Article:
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Stefan's Florilegium

R-EP-Costume-art



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R-EP-Costume-art - 12/4/97

³Researching Early Period Costume² by Nicolaa de Bracton of Leicester.

NOTE: See also the files: East-Eur-msg, clothing-bib, Celts-msg, cl-Norse-msg,
cl-Rom-Brit-art, clothing-books-msg, underwear-msg, p-shoes-msg.

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NOTICE -

This article was submitted to me by the author for inclusion in this set
of files, called Stefanıs Florilegium.

These files are available on the Internet at:
http://www.florilegium.org

Copyright to the contents of this file remains with the author.

While the author will likely give permission for this work to be
reprinted in SCA type publications, please check with the author first
or check for any permissions granted at the end of this file.

Thank you,
Mark S. Harris
AKA: Stefan li Rous
stefan@florilegium.org
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Researching Early Period Costume
--Nicolaa de Bracton of Leicester

Rather than give you an overview of all the minute details of costume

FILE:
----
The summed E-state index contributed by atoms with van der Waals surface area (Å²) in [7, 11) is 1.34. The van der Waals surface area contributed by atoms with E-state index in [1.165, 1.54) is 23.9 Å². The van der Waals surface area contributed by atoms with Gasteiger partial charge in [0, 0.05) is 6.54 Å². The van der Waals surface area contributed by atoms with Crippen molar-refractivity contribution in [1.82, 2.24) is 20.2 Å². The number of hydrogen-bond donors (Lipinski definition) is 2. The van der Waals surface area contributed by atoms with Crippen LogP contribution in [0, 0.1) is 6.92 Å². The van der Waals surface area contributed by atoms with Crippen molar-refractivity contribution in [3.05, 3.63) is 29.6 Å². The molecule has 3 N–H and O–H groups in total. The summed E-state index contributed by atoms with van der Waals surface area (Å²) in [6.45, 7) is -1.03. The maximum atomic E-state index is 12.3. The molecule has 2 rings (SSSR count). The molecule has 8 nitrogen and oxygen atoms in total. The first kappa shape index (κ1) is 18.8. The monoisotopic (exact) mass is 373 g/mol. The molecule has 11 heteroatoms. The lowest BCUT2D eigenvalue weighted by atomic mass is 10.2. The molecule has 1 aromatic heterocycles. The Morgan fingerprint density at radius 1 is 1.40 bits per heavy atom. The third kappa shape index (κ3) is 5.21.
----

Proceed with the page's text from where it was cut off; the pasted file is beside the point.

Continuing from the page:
construction and ornament over a six hundred year period, I am going to keep
things simple, discussing briefly the basic principles of cut and construction
in this earlier period, followed by some general observations on the joys and
difficulties in researching dress in this period.

Throughout all of the period from 600 to 1200 (and indeed, up to about
1350 or so), the main principle of cutting fabric was the straight line. This
means simply that instead of cutting the pieces into form-fitting, curved
shapes, as is generally done today, the pieces were largely (more or less)
triangles, rectangles, and trapezoids. This method conserves fabric (an
important factor in a day in which all fabric was hand woven and dyed) and
produces a characteristic look and drape. You may still see vestiges of the era
of straight line cutting in the folk dress of many Eastern European and Indian
subcontinental countries.

Four general principles may be noted: